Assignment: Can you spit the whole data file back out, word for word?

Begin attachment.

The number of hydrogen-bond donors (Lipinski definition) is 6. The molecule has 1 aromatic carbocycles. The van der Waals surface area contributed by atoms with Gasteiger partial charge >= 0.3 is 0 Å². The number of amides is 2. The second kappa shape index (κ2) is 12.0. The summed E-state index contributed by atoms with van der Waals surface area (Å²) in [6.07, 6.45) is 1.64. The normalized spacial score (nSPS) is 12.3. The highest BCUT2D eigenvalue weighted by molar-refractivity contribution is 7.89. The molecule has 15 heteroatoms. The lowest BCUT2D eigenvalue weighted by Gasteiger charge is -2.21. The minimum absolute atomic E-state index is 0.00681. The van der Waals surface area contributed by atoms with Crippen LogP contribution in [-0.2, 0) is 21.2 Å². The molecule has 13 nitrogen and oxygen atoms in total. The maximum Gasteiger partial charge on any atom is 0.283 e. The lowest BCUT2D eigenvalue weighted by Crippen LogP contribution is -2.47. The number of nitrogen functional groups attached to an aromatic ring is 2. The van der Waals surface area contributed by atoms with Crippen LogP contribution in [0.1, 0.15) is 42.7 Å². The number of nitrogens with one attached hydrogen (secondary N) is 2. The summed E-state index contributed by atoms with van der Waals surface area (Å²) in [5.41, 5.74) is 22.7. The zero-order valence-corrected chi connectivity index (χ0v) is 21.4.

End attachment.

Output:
The number of hydrogen-bond donors (Lipinski definition) is 6. The molecule has 1 aromatic carbocycles. The van der Waals surface area contributed by atoms with Gasteiger partial charge >= 0.3 is 0 Å². The number of amides is 2. The second kappa shape index (κ2) is 12.0. The summed E-state index contributed by atoms with van der Waals surface area (Å²) in [6.07, 6.45) is 1.64. The normalized spacial score (nSPS) is 12.3. The highest BCUT2D eigenvalue weighted by molar-refractivity contribution is 7.89. The molecule has 15 heteroatoms. The lowest BCUT2D eigenvalue weighted by Gasteiger charge is -2.21. The minimum absolute atomic E-state index is 0.00681. The van der Waals surface area contributed by atoms with Crippen LogP contribution in [-0.2, 0) is 21.2 Å². The molecule has 13 nitrogen and oxygen atoms in total. The maximum Gasteiger partial charge on any atom is 0.283 e. The lowest BCUT2D eigenvalue weighted by Crippen LogP contribution is -2.47. The number of nitrogen functional groups attached to an aromatic ring is 2. The van der Waals surface area contributed by atoms with Crippen LogP contribution in [0.1, 0.15) is 42.7 Å². The number of nitrogens with one attached hydrogen (secondary N) is 2. The summed E-state index contributed by atoms with van der Waals surface area (Å²) in [5.41, 5.74) is 22.7. The zero-order valence-corrected chi connectivity index (χ0v) is 21.4.